Experiencing Iran was for us mostly about interacting with Iranians and hearing what they have to say about their country, however during our stay we also discovered that Iran has a lot to offer both in terms of magnificent natural as well as historical sites.
Enormous mansions that make it easy to imagine the true meaning of luxury in Iran during the Qajar era. This particular mansion Khan-e Tabatabei was built by a wealthy carpet merchant and consisted of over 40 rooms and 4 courtyards!
The minaret in the abandoned village of Khanrnaq (near Yazd) gained its name not without a reason. The mud bricks and wooden elements used in the construction process make it possible to actually shake it even nowadays! Do you know what is the best part? That you can actually climb to the top of it and shake it!
Warning: to climb the minaret you’ll need to go through a VERY narrow staircase so those of you with claustrophobic inclinations should probably be in charge of taking pictures from below :)
Chak-Chak is the place where the Zoroastrian religion was born. It was the main religion of Persia until the Arab invasion. Nowadays it has only a few thousand followers in Iran and the largest community of Zoroastrians currently live in India (known as Parsis).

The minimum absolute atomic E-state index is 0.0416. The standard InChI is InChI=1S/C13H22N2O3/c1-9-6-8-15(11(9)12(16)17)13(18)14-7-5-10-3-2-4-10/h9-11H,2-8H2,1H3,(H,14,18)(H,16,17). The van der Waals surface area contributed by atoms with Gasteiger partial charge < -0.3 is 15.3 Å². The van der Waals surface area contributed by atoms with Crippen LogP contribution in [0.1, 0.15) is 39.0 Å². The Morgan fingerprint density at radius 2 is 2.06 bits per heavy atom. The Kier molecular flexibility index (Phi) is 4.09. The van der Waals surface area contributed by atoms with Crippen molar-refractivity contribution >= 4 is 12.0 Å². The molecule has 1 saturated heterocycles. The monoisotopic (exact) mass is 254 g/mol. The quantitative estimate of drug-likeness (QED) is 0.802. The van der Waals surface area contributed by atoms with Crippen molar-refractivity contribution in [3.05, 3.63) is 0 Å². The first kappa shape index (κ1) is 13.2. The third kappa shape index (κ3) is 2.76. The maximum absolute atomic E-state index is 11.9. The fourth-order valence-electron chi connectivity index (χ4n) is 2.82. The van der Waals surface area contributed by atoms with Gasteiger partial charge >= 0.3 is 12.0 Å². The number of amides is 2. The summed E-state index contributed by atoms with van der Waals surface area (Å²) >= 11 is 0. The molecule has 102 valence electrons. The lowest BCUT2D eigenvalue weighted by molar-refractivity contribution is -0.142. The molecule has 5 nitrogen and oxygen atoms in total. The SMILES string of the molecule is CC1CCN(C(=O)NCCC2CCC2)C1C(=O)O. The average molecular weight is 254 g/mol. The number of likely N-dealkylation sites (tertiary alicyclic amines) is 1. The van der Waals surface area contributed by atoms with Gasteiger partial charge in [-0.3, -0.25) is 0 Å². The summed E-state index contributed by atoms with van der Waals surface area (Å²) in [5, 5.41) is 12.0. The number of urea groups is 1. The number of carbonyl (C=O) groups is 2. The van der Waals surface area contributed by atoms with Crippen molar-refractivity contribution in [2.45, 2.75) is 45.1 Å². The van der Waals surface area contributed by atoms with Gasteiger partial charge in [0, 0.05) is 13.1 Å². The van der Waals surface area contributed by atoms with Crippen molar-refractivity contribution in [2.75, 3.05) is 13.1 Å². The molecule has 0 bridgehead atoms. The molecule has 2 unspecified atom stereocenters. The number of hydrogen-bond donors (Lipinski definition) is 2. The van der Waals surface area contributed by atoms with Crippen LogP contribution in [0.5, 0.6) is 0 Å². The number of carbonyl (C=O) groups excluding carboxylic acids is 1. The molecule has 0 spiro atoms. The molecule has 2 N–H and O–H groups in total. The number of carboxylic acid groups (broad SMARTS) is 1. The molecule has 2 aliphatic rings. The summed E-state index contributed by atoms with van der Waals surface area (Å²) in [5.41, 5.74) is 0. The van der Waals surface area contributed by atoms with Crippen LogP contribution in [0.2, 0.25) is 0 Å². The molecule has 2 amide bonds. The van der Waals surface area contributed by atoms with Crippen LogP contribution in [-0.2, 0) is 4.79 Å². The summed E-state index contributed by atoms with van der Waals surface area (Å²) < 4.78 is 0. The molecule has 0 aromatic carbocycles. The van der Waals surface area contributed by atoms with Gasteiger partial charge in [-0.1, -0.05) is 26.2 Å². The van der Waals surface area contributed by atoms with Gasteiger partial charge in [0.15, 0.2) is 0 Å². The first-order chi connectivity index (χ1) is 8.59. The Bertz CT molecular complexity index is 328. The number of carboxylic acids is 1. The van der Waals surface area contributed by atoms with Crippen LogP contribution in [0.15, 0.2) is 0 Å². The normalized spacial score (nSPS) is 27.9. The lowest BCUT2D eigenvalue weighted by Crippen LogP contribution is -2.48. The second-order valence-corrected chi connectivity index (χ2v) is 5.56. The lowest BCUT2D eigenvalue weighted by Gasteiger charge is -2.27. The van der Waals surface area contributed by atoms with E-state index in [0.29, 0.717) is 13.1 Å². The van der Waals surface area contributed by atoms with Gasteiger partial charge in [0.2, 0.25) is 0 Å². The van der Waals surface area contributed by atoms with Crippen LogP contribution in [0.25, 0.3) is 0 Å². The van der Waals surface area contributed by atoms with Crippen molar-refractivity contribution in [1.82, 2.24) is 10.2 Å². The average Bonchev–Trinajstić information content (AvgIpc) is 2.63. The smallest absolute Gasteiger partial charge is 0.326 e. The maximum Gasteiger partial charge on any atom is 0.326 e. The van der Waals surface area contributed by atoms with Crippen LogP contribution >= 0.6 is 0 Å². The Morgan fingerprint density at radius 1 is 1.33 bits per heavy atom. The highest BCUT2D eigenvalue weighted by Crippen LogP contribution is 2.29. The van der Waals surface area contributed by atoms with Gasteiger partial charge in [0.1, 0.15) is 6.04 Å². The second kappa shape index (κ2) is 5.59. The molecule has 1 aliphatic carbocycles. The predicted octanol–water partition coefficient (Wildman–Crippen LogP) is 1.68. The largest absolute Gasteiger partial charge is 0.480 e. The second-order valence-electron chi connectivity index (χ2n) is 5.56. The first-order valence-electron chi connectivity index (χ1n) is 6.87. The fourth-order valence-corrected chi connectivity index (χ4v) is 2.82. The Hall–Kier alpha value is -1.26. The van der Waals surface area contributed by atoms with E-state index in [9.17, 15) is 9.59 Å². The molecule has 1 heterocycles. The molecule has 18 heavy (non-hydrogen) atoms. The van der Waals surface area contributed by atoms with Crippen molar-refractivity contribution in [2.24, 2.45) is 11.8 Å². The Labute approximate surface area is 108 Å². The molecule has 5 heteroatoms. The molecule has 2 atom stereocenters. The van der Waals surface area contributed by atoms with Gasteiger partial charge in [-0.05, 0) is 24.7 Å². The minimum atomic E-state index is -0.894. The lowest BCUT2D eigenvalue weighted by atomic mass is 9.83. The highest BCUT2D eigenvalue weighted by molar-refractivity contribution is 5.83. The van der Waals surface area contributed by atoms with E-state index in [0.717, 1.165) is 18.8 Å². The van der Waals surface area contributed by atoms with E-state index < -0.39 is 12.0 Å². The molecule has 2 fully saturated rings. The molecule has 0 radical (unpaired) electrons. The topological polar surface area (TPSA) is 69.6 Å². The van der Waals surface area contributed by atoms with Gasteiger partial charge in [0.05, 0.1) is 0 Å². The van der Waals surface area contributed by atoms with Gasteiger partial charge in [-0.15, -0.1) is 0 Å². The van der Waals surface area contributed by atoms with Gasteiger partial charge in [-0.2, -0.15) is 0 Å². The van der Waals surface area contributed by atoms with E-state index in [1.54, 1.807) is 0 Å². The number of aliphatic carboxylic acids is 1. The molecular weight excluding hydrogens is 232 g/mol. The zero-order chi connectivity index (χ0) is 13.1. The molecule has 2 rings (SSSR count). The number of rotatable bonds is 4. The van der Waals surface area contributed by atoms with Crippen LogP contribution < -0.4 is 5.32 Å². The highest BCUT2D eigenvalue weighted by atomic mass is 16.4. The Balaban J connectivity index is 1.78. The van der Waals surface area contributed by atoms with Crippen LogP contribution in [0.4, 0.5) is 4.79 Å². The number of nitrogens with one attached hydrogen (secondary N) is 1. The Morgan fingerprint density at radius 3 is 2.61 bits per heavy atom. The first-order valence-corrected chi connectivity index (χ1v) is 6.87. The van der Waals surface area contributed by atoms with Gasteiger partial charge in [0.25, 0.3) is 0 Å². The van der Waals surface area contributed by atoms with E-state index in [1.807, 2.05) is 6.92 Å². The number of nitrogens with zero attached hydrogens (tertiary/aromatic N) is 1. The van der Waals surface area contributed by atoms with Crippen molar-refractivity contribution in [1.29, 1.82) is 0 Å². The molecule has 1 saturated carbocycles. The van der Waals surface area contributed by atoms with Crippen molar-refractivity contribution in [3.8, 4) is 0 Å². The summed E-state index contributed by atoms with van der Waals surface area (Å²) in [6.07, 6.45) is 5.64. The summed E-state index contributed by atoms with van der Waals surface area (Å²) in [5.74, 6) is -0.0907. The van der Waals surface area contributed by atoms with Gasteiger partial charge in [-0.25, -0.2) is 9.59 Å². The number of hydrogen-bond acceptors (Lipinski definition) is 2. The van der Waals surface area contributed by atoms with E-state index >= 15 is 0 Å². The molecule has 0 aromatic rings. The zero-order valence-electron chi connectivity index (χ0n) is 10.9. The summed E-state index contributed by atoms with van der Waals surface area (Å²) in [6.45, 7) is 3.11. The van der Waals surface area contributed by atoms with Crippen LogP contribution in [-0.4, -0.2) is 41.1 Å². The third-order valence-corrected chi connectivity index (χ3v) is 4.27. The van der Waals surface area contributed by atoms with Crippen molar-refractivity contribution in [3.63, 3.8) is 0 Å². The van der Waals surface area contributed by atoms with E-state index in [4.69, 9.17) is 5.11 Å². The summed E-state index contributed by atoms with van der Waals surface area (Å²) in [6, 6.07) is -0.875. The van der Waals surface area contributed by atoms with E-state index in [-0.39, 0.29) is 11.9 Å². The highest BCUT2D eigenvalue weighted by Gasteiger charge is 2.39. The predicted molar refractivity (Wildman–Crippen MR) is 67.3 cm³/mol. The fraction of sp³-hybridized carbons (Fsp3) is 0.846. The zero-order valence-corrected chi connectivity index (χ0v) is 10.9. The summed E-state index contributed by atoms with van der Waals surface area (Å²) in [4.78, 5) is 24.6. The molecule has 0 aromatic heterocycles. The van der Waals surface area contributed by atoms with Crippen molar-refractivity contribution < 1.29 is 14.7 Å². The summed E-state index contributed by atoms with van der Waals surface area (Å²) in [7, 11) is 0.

You can see our ‘Photo of the Week’ and read more about it here.
Great place for those who enjoy spending time in the mountains. Read more about this place in our post here.
The largest covered bazaar in the world, divided into parts where you can buy famous Persian carpets, jewelry, spices and much more.
The well-preserved ruins of the ceremonial capital of the Persian Empire that remained buried in sand till 1930s when they were discovered and excavated by French archaeologists.
The best place to experience Iranian’s emotional attitude to poetry. Read more about it in our post here.
An incredible maze of narrow streets twining among mudbrick houses often topped with characteristic, impressive windcatchers (natural air conditioning towers).
Favourite of ours and many Iranian families who come there to spend their weekends gossiping, sipping tea and playing with their children in front of the impressive Shah Mosque, Ali Qapu Palace and smaller but splendid Sheikh Lotf Allah Mosque.
While visiting all these places was really worthwhile, both Lavanya and I agreed that it’s a real shame that due to the current political situation in Iran so few travellers decide to come here. If only the Iranian government was more keen on inviting foreign tourists and creating a better infrastructure for them, Iran could easily become a favourite tourist destination in the Middle East.